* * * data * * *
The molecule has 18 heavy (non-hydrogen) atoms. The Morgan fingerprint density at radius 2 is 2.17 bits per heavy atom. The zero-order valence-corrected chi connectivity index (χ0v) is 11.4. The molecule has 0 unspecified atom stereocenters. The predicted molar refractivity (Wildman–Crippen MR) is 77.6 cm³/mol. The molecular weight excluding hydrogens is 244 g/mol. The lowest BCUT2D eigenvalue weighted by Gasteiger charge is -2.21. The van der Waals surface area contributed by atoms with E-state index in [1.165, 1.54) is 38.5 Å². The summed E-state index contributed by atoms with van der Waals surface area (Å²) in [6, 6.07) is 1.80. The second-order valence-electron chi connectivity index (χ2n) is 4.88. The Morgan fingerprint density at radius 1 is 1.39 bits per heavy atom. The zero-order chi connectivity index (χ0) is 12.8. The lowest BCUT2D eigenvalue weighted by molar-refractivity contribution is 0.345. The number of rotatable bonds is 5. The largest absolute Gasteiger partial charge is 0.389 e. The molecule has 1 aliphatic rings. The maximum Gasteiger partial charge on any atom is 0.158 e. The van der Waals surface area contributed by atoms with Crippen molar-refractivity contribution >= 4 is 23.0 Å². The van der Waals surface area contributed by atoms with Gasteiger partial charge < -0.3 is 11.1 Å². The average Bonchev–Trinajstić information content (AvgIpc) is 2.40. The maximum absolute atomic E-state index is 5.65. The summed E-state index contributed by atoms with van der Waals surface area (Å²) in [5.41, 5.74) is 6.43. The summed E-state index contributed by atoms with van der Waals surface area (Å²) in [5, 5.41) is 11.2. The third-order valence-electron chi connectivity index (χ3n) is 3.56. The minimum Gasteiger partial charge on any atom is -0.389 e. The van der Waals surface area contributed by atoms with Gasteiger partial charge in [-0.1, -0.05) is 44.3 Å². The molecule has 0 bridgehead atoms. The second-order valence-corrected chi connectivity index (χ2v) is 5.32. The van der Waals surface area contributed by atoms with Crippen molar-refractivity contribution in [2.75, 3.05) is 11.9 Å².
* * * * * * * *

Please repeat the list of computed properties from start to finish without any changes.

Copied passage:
The molecule has 18 heavy (non-hydrogen) atoms. The Morgan fingerprint density at radius 2 is 2.17 bits per heavy atom. The zero-order valence-corrected chi connectivity index (χ0v) is 11.4. The molecule has 0 unspecified atom stereocenters. The predicted molar refractivity (Wildman–Crippen MR) is 77.6 cm³/mol. The molecular weight excluding hydrogens is 244 g/mol. The lowest BCUT2D eigenvalue weighted by Gasteiger charge is -2.21. The van der Waals surface area contributed by atoms with E-state index in [1.165, 1.54) is 38.5 Å². The summed E-state index contributed by atoms with van der Waals surface area (Å²) in [6, 6.07) is 1.80. The second-order valence-electron chi connectivity index (χ2n) is 4.88. The Morgan fingerprint density at radius 1 is 1.39 bits per heavy atom. The zero-order chi connectivity index (χ0) is 12.8. The lowest BCUT2D eigenvalue weighted by molar-refractivity contribution is 0.345. The number of rotatable bonds is 5. The largest absolute Gasteiger partial charge is 0.389 e. The molecule has 1 aliphatic rings. The maximum Gasteiger partial charge on any atom is 0.158 e. The van der Waals surface area contributed by atoms with Crippen molar-refractivity contribution >= 4 is 23.0 Å². The van der Waals surface area contributed by atoms with Gasteiger partial charge < -0.3 is 11.1 Å². The average Bonchev–Trinajstić information content (AvgIpc) is 2.40. The maximum absolute atomic E-state index is 5.65. The summed E-state index contributed by atoms with van der Waals surface area (Å²) in [5.41, 5.74) is 6.43. The summed E-state index contributed by atoms with van der Waals surface area (Å²) in [5, 5.41) is 11.2. The third-order valence-electron chi connectivity index (χ3n) is 3.56. The minimum Gasteiger partial charge on any atom is -0.389 e. The van der Waals surface area contributed by atoms with Gasteiger partial charge in [-0.1, -0.05) is 44.3 Å². The molecule has 0 bridgehead atoms. The second-order valence-corrected chi connectivity index (χ2v) is 5.32. The van der Waals surface area contributed by atoms with Crippen molar-refractivity contribution in [2.75, 3.05) is 11.9 Å².